Luskin Center News

Luskin Center News

September

September 12, 2016
By George FoulshamIf you’re looking for an example of what communities can do to take advantage of the land that adjoins the Los Angeles River, look no further than Marsh Park — 3.9 acres of greenway in the Elysian Valley neighborhood of Los Angeles, not far from downtown.

June

June 07, 2016
Carbon Upcycling, an interdisciplinary team from UCLA, today announced its official entry into the NRG COSIA Carbon XPRIZE. Carbon Upcycling, headquartered in Los Angeles with 13 team members, is among a growing number of teams from around the world vying for a share of the $20-million prize purse.

May

May 31, 2016
By George FoulshamSarah Godoy realized that she wanted to devote her life to fighting human trafficking when, during a trip to India, she overheard a pimp speaking to a 10-year-old girl. The pimp was questioning where another girl, a 5-year-old, had gone and when she would return to the brothel.
May 26, 2016
In recent years, momentum has grown significantly around visions for a complete, comprehensive and accessible Los Angeles River greenway. This would include a network along the entire 51 River miles of pathways and bridges for walking, biking, and equestrian use; adjacent parks and other green spaces; and neighborhood access points.
May 19, 2016
The Luskin Center has released a draft of "Creating a Los Angeles River Greenway: Stories and Guidance." This Guide will be featured at the Luskin Center hosted LA River Greenway summit on May 20. This event promises to bring together hundreds of leaders interested in ensuring a more complete and equitable LA River greenway. The Luskin Center invites event participants and others to review the draft text for accuracy before it is finalized at the end of May. Then the Guide will be designed and layed out with photos, maps, and more.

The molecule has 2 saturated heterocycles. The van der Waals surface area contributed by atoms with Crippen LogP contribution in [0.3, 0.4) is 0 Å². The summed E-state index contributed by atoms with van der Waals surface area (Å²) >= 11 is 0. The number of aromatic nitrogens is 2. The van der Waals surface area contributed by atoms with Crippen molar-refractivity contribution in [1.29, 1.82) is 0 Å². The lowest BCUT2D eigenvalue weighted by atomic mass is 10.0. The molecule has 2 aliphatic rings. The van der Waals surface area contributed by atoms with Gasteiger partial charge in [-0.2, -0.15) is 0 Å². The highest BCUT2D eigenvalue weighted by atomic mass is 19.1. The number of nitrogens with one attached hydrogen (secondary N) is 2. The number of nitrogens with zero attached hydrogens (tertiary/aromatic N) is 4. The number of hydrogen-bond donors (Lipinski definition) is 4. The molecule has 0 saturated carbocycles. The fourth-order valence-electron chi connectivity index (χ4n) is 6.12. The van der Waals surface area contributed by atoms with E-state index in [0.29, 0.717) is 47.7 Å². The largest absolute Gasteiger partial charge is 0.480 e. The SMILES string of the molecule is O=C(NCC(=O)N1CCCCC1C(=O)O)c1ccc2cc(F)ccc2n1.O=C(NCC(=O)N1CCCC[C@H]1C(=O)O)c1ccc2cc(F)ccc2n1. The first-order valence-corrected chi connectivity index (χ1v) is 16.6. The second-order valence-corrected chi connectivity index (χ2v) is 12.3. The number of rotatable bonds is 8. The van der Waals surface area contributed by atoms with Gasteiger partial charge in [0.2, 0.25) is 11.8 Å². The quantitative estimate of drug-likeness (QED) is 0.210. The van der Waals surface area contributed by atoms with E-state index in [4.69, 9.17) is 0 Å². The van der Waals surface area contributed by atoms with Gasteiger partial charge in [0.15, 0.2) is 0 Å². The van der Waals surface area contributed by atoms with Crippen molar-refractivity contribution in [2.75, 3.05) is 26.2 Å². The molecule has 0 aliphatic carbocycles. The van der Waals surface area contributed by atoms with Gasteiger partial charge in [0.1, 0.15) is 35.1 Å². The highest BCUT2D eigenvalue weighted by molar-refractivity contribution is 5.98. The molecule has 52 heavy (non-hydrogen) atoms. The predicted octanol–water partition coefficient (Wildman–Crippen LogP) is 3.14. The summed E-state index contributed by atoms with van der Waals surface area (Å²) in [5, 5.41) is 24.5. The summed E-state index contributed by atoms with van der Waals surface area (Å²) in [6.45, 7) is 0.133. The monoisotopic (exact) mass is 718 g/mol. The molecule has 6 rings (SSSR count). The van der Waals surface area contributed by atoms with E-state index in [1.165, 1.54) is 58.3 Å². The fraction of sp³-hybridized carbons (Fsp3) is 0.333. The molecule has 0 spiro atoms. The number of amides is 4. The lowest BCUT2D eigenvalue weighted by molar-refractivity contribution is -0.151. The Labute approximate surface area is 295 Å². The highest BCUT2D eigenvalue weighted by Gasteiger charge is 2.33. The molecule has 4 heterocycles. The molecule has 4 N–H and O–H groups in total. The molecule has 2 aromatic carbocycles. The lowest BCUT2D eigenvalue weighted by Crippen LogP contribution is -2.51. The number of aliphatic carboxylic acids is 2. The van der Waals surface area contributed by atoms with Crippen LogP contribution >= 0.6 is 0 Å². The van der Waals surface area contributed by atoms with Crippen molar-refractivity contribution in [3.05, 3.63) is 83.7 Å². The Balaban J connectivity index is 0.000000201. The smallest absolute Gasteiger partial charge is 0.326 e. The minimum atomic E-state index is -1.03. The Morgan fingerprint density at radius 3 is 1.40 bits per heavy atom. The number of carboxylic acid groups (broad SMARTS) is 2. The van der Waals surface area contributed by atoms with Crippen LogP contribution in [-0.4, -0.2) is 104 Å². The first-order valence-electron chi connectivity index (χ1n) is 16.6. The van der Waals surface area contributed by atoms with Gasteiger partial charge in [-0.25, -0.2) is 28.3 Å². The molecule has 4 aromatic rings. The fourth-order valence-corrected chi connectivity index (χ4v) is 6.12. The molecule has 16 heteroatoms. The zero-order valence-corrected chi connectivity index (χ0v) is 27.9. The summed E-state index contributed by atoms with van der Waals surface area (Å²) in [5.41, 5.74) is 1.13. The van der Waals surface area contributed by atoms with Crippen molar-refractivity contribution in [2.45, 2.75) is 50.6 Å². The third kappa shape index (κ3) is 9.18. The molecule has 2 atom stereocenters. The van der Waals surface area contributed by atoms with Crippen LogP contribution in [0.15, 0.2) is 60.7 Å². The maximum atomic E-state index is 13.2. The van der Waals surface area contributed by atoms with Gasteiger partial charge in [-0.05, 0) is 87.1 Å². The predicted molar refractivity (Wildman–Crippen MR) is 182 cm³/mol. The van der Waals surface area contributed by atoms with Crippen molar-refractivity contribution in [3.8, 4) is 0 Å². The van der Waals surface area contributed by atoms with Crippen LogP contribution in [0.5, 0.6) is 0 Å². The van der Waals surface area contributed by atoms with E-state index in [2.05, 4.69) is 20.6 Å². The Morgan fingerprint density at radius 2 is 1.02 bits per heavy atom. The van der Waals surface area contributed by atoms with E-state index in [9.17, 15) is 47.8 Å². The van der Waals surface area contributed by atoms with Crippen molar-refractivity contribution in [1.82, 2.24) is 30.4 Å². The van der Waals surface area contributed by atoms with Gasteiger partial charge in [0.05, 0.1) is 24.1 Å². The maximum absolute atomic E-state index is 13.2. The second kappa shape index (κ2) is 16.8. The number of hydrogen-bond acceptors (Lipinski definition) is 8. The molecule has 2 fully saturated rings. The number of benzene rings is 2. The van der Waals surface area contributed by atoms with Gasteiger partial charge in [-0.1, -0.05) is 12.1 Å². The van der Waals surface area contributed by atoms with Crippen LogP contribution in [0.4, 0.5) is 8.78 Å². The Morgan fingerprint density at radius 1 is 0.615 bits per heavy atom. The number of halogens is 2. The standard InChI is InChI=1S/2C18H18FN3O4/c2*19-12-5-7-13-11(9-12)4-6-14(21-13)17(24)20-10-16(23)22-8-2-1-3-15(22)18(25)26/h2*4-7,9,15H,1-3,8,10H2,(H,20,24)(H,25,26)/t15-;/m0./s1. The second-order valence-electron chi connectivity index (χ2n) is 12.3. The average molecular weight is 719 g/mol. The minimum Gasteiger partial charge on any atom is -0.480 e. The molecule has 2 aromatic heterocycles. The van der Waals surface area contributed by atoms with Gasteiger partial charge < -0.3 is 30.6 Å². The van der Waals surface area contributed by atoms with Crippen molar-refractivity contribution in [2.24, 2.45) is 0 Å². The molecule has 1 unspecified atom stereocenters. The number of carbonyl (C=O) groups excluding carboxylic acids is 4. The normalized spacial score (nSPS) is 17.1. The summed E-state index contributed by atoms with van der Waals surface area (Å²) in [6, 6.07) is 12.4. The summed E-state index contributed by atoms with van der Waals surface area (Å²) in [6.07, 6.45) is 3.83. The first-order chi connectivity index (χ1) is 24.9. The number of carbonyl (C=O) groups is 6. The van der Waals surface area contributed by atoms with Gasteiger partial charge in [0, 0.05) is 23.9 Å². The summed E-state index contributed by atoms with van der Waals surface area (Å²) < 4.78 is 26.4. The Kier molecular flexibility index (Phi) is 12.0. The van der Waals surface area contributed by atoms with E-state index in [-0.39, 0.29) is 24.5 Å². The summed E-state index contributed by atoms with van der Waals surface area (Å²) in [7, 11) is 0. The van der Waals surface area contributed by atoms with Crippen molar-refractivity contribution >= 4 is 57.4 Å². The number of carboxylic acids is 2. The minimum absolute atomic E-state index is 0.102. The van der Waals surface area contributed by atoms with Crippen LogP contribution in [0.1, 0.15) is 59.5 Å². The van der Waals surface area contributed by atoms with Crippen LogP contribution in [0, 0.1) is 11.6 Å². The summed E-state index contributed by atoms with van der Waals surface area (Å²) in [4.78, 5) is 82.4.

May 13, 2016
by David Colgan, Director of Communications, UCLA Institute of the Environment and Sustainability.From 6 p.m. to 8 p.m., automobile and sustainability experts will join forces for an event that explores the past, present and future of cars and transportation. With audience participation, a panel will discuss how people move around in a society that increasingly values green technology.
May 09, 2016
When we turn on the tap or open a plastic bottle, we might not give a second thought to where our drinking water comes from. But how it gets from the ground to the glass is far more complex than we might think, and reflects a series of technological innovations, environmental policy and political machinations.

April

April 01, 2016
By George FoulshamLow-income Californians feel the pinch when gasoline, electricity and natural gas prices increase. And it’s logical to think that the state’s Cap-and-Trade program might add to those expenses. But this program is generating billions of dollars to provide an array of benefits to Californians, especially those living in disadvantaged communities.

March

March 02, 2016
By George FoulshamThe importance of quality mentorships is one of eight key recommendations in a new Luskin Center for Innovation report about strategies for increasing diversity and retaining women in high-tech careers.The Luskin Center report, “What Are We Missing? Rethinking Public, Private and Nonprofit Strategies to Advance Women in Technology,” is a compilation of feedback from those who attended the April 2015 Women in Tech conference at UCLA and a review of salient literature. The Luskin Center is part of the UCLA Luskin School of Public Affairs.

January

January 27, 2016
Anyone who has driven around Los Angeles knows that searching for an open parking space in an unfamiliar area is a free-for-all—a competitive sport—with arbitrary winners and losers. Historically, cities have done little to actively manage parking and thus rationalize the supply and demand for space. Instead, cities have maintained policies where drivers have benefited from having free or low-cost parking, while an oversupply of parking has effectively made pedestrians and transit-riders bear the costs of traversing sprawling urban areas.